14 Hours is the story of a man who is teetering on the edge, trying to decide between life and death. Robert Cosick (Richard Basehart) is a young man who is feeling suffocated by his anxiety, so he steps out onto the window ledge of his 15th floor hotel room hoping to find clarity. Officer Charlie Dunnigan (Paul Douglas) is the first to spot him, and the first to attempt to talk him off the ledge. Crowds start to gather, and soon Robert becomes a citywide phenomenon. As all eyes turn to him, Robert feels Charlie is the only one he can trust. So the simple traffic cop must step up and play psychologist to the confused jumper.
This film is beautifully shot, which isn't very hard when New York is your setting, and the picture quality is excellent. It can sometimes be jarring in films when they use "fake" backgrounds. You know what I'm talking about, when they are supposedly driving in the city, but really they are driving in front of a movie of the city. Well, most of this film takes place on the window ledge, and has by far the most convincing surrounding shots I've seen in an old movie. Practically seamless are the shots of the crowds far below, and yet the entire thing was filmed on a set.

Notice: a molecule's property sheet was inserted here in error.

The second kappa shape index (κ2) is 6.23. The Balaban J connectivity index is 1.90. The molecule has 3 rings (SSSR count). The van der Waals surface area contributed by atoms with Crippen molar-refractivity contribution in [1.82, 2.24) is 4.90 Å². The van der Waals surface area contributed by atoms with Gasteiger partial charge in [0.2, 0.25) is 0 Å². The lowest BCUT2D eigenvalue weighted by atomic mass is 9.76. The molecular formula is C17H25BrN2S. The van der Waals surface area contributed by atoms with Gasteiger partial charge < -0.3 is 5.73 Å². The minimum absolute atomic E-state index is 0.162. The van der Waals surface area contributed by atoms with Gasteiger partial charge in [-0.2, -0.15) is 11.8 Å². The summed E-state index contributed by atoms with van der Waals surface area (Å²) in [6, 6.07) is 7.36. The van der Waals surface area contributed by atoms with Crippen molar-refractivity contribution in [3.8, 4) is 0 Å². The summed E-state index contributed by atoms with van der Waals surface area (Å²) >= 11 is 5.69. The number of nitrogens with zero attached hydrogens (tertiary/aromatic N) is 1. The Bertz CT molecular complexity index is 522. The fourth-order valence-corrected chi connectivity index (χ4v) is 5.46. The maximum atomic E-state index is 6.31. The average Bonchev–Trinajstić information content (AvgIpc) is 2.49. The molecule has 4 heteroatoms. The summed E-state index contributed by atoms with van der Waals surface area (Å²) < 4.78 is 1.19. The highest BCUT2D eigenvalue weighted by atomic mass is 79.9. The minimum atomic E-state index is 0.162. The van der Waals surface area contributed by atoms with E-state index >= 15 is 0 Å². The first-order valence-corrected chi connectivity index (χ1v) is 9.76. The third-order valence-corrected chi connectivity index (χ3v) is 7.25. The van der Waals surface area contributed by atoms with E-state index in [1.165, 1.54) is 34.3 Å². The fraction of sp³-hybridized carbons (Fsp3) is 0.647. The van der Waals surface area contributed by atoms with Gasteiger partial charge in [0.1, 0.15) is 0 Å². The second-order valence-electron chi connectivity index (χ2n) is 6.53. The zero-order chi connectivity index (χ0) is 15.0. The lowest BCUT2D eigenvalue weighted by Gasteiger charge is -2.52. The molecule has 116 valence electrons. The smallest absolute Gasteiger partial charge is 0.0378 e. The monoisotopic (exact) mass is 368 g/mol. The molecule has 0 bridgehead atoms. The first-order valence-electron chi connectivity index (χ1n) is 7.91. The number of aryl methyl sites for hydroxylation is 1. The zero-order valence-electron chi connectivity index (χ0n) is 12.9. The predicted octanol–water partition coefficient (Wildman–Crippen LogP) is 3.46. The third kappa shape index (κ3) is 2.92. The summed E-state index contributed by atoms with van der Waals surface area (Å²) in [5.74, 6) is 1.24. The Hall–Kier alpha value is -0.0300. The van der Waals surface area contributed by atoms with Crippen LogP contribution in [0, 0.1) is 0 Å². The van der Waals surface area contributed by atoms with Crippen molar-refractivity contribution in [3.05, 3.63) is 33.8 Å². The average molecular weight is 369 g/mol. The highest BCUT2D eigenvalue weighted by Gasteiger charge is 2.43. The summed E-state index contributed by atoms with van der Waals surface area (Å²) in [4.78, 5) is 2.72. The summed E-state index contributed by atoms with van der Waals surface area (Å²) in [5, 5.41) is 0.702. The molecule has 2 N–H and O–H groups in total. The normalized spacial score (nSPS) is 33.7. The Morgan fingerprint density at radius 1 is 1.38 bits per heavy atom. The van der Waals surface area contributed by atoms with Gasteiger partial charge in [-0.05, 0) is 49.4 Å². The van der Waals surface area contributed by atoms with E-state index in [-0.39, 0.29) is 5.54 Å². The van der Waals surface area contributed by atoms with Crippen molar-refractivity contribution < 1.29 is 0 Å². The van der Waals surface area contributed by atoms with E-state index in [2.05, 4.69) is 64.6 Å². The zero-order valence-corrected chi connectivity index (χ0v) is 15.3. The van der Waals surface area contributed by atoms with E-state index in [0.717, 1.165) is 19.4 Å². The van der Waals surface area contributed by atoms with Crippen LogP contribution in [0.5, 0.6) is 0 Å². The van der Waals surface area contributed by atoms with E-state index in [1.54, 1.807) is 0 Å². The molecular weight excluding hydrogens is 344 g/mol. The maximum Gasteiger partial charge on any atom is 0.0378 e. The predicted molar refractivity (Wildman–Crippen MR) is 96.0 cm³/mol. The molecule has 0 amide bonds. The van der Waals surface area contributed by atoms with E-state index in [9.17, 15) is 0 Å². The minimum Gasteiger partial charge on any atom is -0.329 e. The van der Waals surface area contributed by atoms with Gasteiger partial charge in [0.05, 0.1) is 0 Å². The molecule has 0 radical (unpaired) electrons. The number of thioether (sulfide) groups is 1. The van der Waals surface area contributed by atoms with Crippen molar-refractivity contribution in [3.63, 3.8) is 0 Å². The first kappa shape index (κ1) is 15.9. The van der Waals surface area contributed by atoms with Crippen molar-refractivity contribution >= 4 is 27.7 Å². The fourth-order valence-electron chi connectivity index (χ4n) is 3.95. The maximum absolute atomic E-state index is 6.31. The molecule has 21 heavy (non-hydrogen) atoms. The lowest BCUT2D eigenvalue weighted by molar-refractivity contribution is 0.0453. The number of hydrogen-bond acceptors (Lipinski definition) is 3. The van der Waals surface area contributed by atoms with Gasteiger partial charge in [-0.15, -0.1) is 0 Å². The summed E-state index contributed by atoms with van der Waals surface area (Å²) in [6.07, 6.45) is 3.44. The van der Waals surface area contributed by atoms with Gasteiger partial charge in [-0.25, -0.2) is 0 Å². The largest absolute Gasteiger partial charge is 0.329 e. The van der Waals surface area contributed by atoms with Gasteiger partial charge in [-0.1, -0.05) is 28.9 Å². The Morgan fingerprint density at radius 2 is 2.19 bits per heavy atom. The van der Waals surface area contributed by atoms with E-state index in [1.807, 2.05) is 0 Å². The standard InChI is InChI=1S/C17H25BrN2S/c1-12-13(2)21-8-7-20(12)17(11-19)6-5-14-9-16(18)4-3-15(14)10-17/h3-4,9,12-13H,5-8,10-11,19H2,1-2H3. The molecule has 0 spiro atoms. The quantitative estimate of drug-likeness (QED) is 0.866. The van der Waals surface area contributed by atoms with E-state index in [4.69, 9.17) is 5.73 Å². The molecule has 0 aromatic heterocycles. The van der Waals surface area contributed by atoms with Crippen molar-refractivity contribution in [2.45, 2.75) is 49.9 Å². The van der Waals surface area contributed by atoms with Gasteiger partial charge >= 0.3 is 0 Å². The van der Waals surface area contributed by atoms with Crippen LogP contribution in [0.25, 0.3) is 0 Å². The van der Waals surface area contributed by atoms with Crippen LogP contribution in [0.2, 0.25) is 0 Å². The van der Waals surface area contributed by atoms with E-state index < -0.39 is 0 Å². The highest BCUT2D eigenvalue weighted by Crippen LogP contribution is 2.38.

There was an attempt to weave in a few other storylines into the film, in an attempt to involve the on-lookers. Unfortunately, despite being a strong concept, those stories ended up seeming tagged on. There is also an underlying theme concerning the dire consequences of divorce. This plot line leaves the distinct impression Roberts mother (Agnes Moorehead – TV's Bewitched) is to blame for her sons suicidal tendencies. As a single mother herself, this is exactly the kind of thing my own mother hates! I was an interested viewer the entire film, and felt it was building up to quite the climactic ending, but I must say it ended up falling flat…pardon the pun.
Commentary by Film Noir Historian Foster Hirsch
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Original Theatrical Trailer